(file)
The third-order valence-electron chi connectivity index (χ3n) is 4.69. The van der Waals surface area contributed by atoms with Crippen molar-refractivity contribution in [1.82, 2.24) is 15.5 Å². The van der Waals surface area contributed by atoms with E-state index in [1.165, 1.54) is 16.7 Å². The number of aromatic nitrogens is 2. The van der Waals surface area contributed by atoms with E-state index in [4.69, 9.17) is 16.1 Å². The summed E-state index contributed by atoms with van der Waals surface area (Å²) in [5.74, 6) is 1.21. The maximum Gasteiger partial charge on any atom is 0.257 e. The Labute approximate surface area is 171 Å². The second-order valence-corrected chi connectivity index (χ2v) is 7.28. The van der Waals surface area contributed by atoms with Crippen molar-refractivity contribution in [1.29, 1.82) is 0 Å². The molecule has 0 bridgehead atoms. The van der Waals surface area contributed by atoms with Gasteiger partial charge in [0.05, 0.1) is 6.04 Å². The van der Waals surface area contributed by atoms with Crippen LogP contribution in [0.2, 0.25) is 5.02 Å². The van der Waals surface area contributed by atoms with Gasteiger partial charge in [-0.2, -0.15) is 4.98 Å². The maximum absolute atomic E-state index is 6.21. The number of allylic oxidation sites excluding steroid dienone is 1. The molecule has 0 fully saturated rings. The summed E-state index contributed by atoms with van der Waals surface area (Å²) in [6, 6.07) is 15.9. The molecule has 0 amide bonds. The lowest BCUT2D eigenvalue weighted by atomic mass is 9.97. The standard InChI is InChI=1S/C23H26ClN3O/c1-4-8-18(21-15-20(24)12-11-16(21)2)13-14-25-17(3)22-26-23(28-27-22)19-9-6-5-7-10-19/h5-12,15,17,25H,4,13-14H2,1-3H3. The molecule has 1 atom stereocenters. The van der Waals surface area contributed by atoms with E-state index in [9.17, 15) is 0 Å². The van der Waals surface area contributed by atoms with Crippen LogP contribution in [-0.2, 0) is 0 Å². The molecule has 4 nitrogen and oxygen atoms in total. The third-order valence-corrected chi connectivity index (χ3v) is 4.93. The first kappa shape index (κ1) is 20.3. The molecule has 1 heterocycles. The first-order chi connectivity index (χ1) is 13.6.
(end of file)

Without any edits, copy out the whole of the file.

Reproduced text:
The third-order valence-electron chi connectivity index (χ3n) is 4.69. The van der Waals surface area contributed by atoms with Crippen molar-refractivity contribution in [1.82, 2.24) is 15.5 Å². The van der Waals surface area contributed by atoms with E-state index in [1.165, 1.54) is 16.7 Å². The number of aromatic nitrogens is 2. The van der Waals surface area contributed by atoms with E-state index in [4.69, 9.17) is 16.1 Å². The summed E-state index contributed by atoms with van der Waals surface area (Å²) in [5.74, 6) is 1.21. The maximum Gasteiger partial charge on any atom is 0.257 e. The Labute approximate surface area is 171 Å². The second-order valence-corrected chi connectivity index (χ2v) is 7.28. The van der Waals surface area contributed by atoms with Crippen molar-refractivity contribution in [1.29, 1.82) is 0 Å². The molecule has 0 bridgehead atoms. The van der Waals surface area contributed by atoms with Gasteiger partial charge in [0.05, 0.1) is 6.04 Å². The van der Waals surface area contributed by atoms with Crippen LogP contribution in [0.2, 0.25) is 5.02 Å². The van der Waals surface area contributed by atoms with Gasteiger partial charge in [-0.2, -0.15) is 4.98 Å². The maximum absolute atomic E-state index is 6.21. The number of allylic oxidation sites excluding steroid dienone is 1. The molecule has 0 fully saturated rings. The summed E-state index contributed by atoms with van der Waals surface area (Å²) in [6, 6.07) is 15.9. The molecule has 0 amide bonds. The lowest BCUT2D eigenvalue weighted by atomic mass is 9.97. The standard InChI is InChI=1S/C23H26ClN3O/c1-4-8-18(21-15-20(24)12-11-16(21)2)13-14-25-17(3)22-26-23(28-27-22)19-9-6-5-7-10-19/h5-12,15,17,25H,4,13-14H2,1-3H3. The molecule has 1 atom stereocenters. The van der Waals surface area contributed by atoms with E-state index in [9.17, 15) is 0 Å². The van der Waals surface area contributed by atoms with Crippen LogP contribution in [-0.2, 0) is 0 Å². The molecule has 4 nitrogen and oxygen atoms in total. The third-order valence-corrected chi connectivity index (χ3v) is 4.93. The first kappa shape index (κ1) is 20.3. The molecule has 1 heterocycles. The first-order chi connectivity index (χ1) is 13.6.